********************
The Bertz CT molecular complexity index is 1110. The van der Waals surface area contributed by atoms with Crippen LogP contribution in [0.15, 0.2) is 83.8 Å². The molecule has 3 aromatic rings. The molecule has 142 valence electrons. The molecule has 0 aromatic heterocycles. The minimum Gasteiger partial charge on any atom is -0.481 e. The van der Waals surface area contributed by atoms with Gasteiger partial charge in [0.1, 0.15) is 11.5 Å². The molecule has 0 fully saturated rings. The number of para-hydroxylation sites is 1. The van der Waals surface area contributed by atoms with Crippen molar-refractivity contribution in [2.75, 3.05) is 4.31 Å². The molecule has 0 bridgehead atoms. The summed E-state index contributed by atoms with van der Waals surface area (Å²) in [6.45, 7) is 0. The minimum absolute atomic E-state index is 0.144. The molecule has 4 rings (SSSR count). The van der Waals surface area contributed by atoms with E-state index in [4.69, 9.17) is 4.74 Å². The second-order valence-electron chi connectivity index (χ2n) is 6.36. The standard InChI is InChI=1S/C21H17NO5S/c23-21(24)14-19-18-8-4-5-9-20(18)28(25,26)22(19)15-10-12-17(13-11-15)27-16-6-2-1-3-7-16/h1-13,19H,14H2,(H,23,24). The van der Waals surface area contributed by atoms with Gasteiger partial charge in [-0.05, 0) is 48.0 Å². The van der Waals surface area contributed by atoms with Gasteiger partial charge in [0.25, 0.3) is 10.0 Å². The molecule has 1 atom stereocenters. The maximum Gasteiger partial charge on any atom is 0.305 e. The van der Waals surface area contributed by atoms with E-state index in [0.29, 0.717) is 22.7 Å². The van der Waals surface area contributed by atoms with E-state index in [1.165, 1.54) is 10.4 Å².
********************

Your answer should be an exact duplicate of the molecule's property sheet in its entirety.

The Bertz CT molecular complexity index is 1110. The van der Waals surface area contributed by atoms with Crippen LogP contribution in [0.15, 0.2) is 83.8 Å². The molecule has 3 aromatic rings. The molecule has 142 valence electrons. The molecule has 0 aromatic heterocycles. The minimum Gasteiger partial charge on any atom is -0.481 e. The van der Waals surface area contributed by atoms with Gasteiger partial charge in [0.1, 0.15) is 11.5 Å². The molecule has 0 fully saturated rings. The number of para-hydroxylation sites is 1. The van der Waals surface area contributed by atoms with Crippen molar-refractivity contribution in [2.75, 3.05) is 4.31 Å². The molecule has 0 bridgehead atoms. The summed E-state index contributed by atoms with van der Waals surface area (Å²) in [6.45, 7) is 0. The minimum absolute atomic E-state index is 0.144. The molecule has 4 rings (SSSR count). The van der Waals surface area contributed by atoms with E-state index in [4.69, 9.17) is 4.74 Å². The second-order valence-electron chi connectivity index (χ2n) is 6.36. The standard InChI is InChI=1S/C21H17NO5S/c23-21(24)14-19-18-8-4-5-9-20(18)28(25,26)22(19)15-10-12-17(13-11-15)27-16-6-2-1-3-7-16/h1-13,19H,14H2,(H,23,24). The van der Waals surface area contributed by atoms with Gasteiger partial charge in [-0.05, 0) is 48.0 Å². The van der Waals surface area contributed by atoms with Gasteiger partial charge in [0.25, 0.3) is 10.0 Å². The molecule has 1 atom stereocenters. The maximum Gasteiger partial charge on any atom is 0.305 e. The van der Waals surface area contributed by atoms with E-state index in [0.29, 0.717) is 22.7 Å². The van der Waals surface area contributed by atoms with E-state index in [1.165, 1.54) is 10.4 Å².